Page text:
1. Becoming a Christian involves fundamentally a change of heart.

It is obvious from this passage that the converts from Thessalonica were greatly influenced by the message they believed. So it is with the gospel of Jesus Christ. Those who entrust themselves to the living God are inwardly renovated. Their desires are altered, their thoughts revitalized, and their hopes turned heavenward. Christians are fundamentally changed people, and the mainspring of their lives is a new attitude. Have you experienced this change? Has your life been reoriented? Is it true that you have believed (i.e. turned to God) and repented (i.e. turned from idols)? Do you now await the return of the Savior? If you can answer in the affirmative, thank God for His immense and never-ending provisions. If not, this new life is yours for the taking. Simply cast yourself upon Jesus Christ. He will not reject you.

2. Genuine conversion affects all of life.

Notice that the Thessalonian's conversion went beyond the theoretical, reaching out in practical ways. Their supernaturally changed attitudes resulted in a new life as well. The Bible everywhere declares that genuine faith ushers in godliness (e.g., Eph 2:8-10; Jas 2:14-26). Converted people serve Christ and other believers. Is this true with you? Are there obvious, tangible indications of a life in which service matters? Examine yourself, asking whether or not you are truly living like a Christian. But don't despair when you fail, for the merciful Lord is willing to pardon your faults and enable you to live for Him.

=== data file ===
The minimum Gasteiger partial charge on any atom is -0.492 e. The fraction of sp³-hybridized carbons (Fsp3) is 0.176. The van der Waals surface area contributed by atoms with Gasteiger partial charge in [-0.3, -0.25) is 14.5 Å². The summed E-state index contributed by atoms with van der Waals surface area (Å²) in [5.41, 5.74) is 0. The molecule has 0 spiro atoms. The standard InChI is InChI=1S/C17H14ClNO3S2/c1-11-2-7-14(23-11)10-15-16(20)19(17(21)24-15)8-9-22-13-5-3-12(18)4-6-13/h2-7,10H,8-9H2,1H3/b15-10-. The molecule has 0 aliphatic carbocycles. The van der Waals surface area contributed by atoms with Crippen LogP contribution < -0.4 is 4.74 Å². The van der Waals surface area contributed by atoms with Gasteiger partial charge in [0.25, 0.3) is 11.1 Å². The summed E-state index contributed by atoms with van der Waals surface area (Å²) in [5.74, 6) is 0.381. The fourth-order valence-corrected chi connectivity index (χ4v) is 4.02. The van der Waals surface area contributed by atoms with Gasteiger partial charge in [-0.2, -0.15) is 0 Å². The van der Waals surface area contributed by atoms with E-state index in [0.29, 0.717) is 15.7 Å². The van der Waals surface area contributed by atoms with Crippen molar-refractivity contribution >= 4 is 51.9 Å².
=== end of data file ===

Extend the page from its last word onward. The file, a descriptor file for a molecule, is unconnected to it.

3. Conversion is personal in that it is grounded in the living God, who has revealed Himself in His Son.

As we have noted, Christianity involves a relationship with God. This makes sense, of course, since the God in whom we place our confidence is a personal Being. Along these lines, it is pertinent that we understand that the daily activities of the Christian convert are not merely legalistic requirements. Rather, Christian service is offered for Jesus' sake. Does your Christian walk involve more than a series of do's and don'ts? Are you swayed by the reality that God is alive and near? Remember, we are called to serve a living and true God. Therefore, expend much energy cultivating a relationship with Him.

4. The greatest joys of ministry revolve around the successes of the gospel.

Throughout this letter Paul's concern for his converts is evident. Always they are on his mind. Indeed, he can't stand the thought that his labors among them should be in vain. Is this you attitude as well? Can you say that you are zealous for the people of God? Search you heart, asking whether you are truly thrilled by the progress of the gospel. And ask God to increase your fervor for Christ and His people.

5. All Christians experience a tension between what is and what will be.

Being a believer involves a strange blend of blessedness and frustration. In one sense we are content; in Christ there is peace and completeness. Then again, we long for an increase of the same. We feel there must be something more, and indeed there is. That something is the beatific vision and the presence of Jesus Himself. We ought to treasure what is already ours as children of God, even as we remember that the best is yet to come! Have you experienced the tension of living between two worlds?


As Christians, we must all learn to cherish the tremendous grace of God which transforms idol worshipers into heavenly citizens. Those who place their faith in the living God are never the same again. Rejoice, therefore, if you know something of these heavenly blessings. But what of those on the outside? Are you one of those who longs for divine acceptance, forgiveness, and change? The biblical prescription is quite simple: Renounce falsehood and take hold of God's resurrected Son. Look to the marvelous Savior, who is able to rescue you, even as He revamps your life, and fills you with hope.

Turning To God: What it Means to be a Christian
© Copyright, Carmen C. DiCello 1997
All rights reserved.